“Many people shall go and say, Come ye, and let us go up to the mountain of the LORD, to the house of the God of Jacob; and he will teach us of his ways, and we will walk in his paths: for out of Zion shall go forth the law, and the word of the LORD from Jerusalem” (Isaiah 2:3).
Since 1980, Jerusalem has been essentially annexed by Israel. Evidently, Jerusalem will remain Israel’s hereafter. Something happened in 1980 respecting Jerusalem, which was little observed at the time. But hindsight suggests it had deep meaning. “The Jerusalem Law … is a common name [for the] ‘Basic Law: Jerusalem, Capital of Israel,’ passed by the Knesset on 30 July 1980” (“Jerusalem Law,” Wikipedia).
This declaration is of note to us, in part, because of the date. After the revolt of Israel against Rome, Jerusalem fell to the Roman army in the campaign of Titus during the Jewish year from the autumn of 69 AD to the autumn of 70 AD. The year 1914, during which World War I began, is a year parallel to 69 AD. That is, 1914 is 1845 years later. The fall of Masada, which ended the Jewish revolt, was in 73 AD, and the parallel date is 1918, the year that closed World War I.
However, there was another revolt later. That was the Bar Kochba Revolt, which collapsed in 135 AD. Thereafter Rome made Jerusalem off limits to Israelites under pain of death. The city was gone to them in every sense. The parallel year, 1845 years later, was 1980, when Israel declared that Jerusalem would remain Israeli, undivided, and be the capital of Israel thereafter.
When Jerusalem fell to the Romans in 70 AD, it would be another 65 years until 135 AD. The judgment against Israel then became so complete that the Jewish people became scattered remnants. That number of years, 65, is mentioned in a prophecy by Isaiah. “Within threescore and five years shall Ephraim be broken, that it be not a people” (Isaiah 7:8). This gives added weight to the parallel year 1980, when Jerusalem, by Israeli Law, was declared to be “complete and united … the capital of Israel … the seat of the President of the State, the Knesset, the Government, and the Supreme Court.”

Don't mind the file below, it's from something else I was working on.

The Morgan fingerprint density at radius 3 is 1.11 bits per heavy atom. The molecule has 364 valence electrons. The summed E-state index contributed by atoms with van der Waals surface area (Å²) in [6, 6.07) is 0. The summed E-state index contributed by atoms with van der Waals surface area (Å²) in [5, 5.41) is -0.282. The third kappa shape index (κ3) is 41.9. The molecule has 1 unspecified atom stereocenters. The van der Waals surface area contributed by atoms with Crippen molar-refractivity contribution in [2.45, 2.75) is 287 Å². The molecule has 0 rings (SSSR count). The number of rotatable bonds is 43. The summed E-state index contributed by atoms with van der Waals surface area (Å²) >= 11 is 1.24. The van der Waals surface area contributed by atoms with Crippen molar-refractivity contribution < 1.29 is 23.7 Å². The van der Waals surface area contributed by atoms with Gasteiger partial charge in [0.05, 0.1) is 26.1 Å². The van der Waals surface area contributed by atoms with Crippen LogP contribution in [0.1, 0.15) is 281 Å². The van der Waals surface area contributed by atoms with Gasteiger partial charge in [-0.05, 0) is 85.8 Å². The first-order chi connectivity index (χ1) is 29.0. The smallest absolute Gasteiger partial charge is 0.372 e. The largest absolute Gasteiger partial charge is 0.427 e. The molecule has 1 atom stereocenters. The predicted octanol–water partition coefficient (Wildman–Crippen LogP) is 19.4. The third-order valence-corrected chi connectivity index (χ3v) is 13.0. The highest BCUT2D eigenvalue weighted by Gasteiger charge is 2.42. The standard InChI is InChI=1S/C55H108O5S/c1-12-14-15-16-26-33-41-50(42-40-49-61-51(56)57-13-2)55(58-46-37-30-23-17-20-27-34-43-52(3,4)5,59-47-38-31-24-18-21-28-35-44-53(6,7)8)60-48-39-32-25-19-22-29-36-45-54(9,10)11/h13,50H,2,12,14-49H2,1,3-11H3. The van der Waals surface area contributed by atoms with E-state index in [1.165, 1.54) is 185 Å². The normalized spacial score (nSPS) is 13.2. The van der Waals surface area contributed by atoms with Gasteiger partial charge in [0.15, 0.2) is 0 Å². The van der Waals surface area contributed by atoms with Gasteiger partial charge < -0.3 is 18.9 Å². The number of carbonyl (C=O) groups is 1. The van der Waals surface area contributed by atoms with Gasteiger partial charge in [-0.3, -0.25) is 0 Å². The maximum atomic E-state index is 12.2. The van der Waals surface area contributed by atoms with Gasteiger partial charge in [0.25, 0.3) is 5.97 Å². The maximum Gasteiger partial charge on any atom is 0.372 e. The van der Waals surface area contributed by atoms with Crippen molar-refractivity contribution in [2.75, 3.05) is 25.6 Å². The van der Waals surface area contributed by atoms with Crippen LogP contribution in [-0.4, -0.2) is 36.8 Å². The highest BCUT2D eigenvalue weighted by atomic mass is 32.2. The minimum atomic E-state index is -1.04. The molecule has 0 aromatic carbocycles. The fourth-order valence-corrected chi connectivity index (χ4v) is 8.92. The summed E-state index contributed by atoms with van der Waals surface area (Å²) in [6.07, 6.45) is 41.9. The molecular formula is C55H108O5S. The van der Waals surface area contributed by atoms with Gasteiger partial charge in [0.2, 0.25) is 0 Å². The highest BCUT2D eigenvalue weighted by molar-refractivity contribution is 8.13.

Remember Isaiah’s promise to Hezekiah, that the enemy would not so much as shoot an arrow into the city, so complete would be God’s protection of Jerusalem (Isaiah 37:33). As God preserved Jerusalem from falling to Sennacherib, and as God preserved it from the alliance by Moab, Ammon, and Edom in the days of Jehoshaphat, so we anticipate that God will preserve Jerusalem from the threat by Gog and his allies, still impending.1
(1) An editor suggests a need to briefly explain why Zechariah 14:2 need not be a problem. Br. Albert Hudson, in his work “Zechariah” (pdf available by googling), commented that Zechariah 13:7 through 14:2 is structured in poetic verse as a distinct unit. It “is written in a style dissimilar from that which goes before or comes after. It really forms a self-contained little section in its own right. Up to chapter 13:6 and also from chapter 14:3 onward, the style is prose narrative … But this little section is not narrative and it is not prose; it is poetry written in the characteristic style of Hebrew poetry. … The passage consists of nine couplets, the typical form of Old Testament poetry, arranged in sets of three each.”
In this case, these verses refer to the death of Jesus, the shepherd, then God’s judgment against two parts of Israel (the religious and political leaders), with the third part (those of faith in Jesus) brought through that fire, refined as silver and gold, and recognized by God as “my people.” Then the passage describes the taking of Jerusalem by Rome. All of this relates to the close of the Jewish Age. Thereafter, Zechariah 14:3 and forward speaks of God’s deliverance of Israel at the opening of the Kingdom many centuries later.
A similar gap in the prophetic narrative appears also between the close of chapter 11, and the opening of chapter 12. Zechariah 11:13 refers to the betrayal of Jesus, but Zechariah 12:2 is many centuries later, when God makes “Jerusalem a cup of trembling unto all the people round about.”
Zechariah 13:7-14:2, as arranged by Br. Albert Hudson
(1) Awake, O sword, against my shepherd;
And against the man that is my fellow.
(2) Smite the shepherd, and the sheep shall be scattered;
And I will turn mine hand upon the little ones.
(3) And it shall come to pass that in all the land two parts therein shall be cut off and die;
But the third shall be left therein.
(4) And I will bring the third part through the fires;
And I will refine them as silver is refined, and will try them as gold is tried.
(5) They shall call on my name;
And I will hear them.
(6) I will say, it is my people;
And they shall say, the Lord is my God.
(7) Behold, the day of the Lord cometh;
And thy spoil shall be divided in the midst of thee.
(8) For I will gather all nations against Jerusalem to battle;
And the city shall be taken, and the houses rifled, and the women ravished.
(9) And half of the city shall go forth into captivity;
But the residue of the people shall not be cut off from the city.
Categories: 2023 Issues, 2023-March/April